In every case the task force found "insufficient evidence to determine effectiveness." The agency said it would not spend money on any future studies.
"No, it doesn't surprise me," Matt Bennett, a spokesman for the Americans for Gun Safety Foundation, said about CDCP's findings. "What concerns us is that there are laws on the books that no one is being prosecuted for."
There's one particular issue that upsets Rick Millo, the owner of Valley Firearms in Shelton.
Millo can't understand why people who lie on their background check and are refused permission to purchase a gun aren't prosecuted.
"That's a crime [that carries a maximum five-year prison term]," said Millo. "But I know of no one who was prosecuted."
His claim is borne out by the Americans for Gun Safety Foundation, which examined federal prosecutions for gun crimes in all 50 states.
They claim that Connecticut in those two years was one of two states to have no prosecutions under that law despite an estimated 470 people lying on the forms.
They also claim that federal prosecutors in Connecticut brought no charges under laws that prohibit possession of a firearm in a school zone or selling firearms to a minor.
"The federal statistics show clearly that 'enforce the gun laws on the books' is a slogan, not a policy," said Jim Kessler, AGSF research and policy director.
But U.S. Attorney Kevin J. O'Connor defended his office, saying the prosecution of gun crimes has increased 100 percent since 2001.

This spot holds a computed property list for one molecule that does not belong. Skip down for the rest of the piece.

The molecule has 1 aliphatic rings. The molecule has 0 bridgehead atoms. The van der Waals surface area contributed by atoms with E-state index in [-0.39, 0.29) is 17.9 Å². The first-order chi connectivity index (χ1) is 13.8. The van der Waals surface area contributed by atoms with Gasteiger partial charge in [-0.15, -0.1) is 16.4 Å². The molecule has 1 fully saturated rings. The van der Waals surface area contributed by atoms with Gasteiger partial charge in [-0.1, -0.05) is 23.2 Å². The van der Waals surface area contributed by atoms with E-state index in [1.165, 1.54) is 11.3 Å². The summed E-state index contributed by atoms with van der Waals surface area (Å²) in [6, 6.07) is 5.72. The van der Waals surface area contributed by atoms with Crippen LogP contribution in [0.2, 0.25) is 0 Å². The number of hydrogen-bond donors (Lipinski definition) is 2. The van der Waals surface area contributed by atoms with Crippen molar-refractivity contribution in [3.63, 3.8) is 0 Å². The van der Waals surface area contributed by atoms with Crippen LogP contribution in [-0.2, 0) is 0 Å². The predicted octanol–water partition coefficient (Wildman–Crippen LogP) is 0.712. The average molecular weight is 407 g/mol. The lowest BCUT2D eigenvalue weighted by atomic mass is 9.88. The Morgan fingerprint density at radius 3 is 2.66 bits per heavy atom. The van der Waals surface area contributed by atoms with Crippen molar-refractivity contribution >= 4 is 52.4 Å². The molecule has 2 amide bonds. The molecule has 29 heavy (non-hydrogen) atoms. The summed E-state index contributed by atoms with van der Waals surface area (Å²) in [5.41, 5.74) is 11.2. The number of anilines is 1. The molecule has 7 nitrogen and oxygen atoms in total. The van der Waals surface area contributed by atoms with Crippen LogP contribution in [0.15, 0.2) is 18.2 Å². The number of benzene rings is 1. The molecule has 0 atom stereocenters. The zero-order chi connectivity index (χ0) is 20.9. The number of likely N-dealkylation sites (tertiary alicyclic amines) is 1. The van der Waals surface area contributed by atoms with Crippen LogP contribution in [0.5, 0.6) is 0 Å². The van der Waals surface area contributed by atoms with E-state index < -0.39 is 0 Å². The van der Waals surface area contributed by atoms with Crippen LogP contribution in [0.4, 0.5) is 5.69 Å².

O'Connor, who became Connecticut's chief federal prosecutor last November, conceded that the largest numbers of federal prosecutions for gun crimes are of felons in possession of firearms. That charge carries a minimum five-year sentence.
"What worries me right now is a felon walking down the street with a gun," said O'Connor. "One way we've found that we can save lives is by taking that person off the street."
He pointed out that eight of the nine homicides solved in Hartford last year were committed by felons illegally possessing firearms.
He said his Project Safe Neighborhoods programs in New Haven and Bridgeport is one reason the murder rates are down in those two communities. That program involves a weekly review by state and federal prosecutors of all arrests in which a gun was found by police in those communities.
O'Connor said he could easily triple the number of felony possession charges brought by federal prosecutors. However, he said he's found more can be accomplished by working with state prosecutors and using the threat of federal charges to obtain state court guilty pleas.
Crook and Millo applaud any effort that targets the real source of gun crimes -criminals.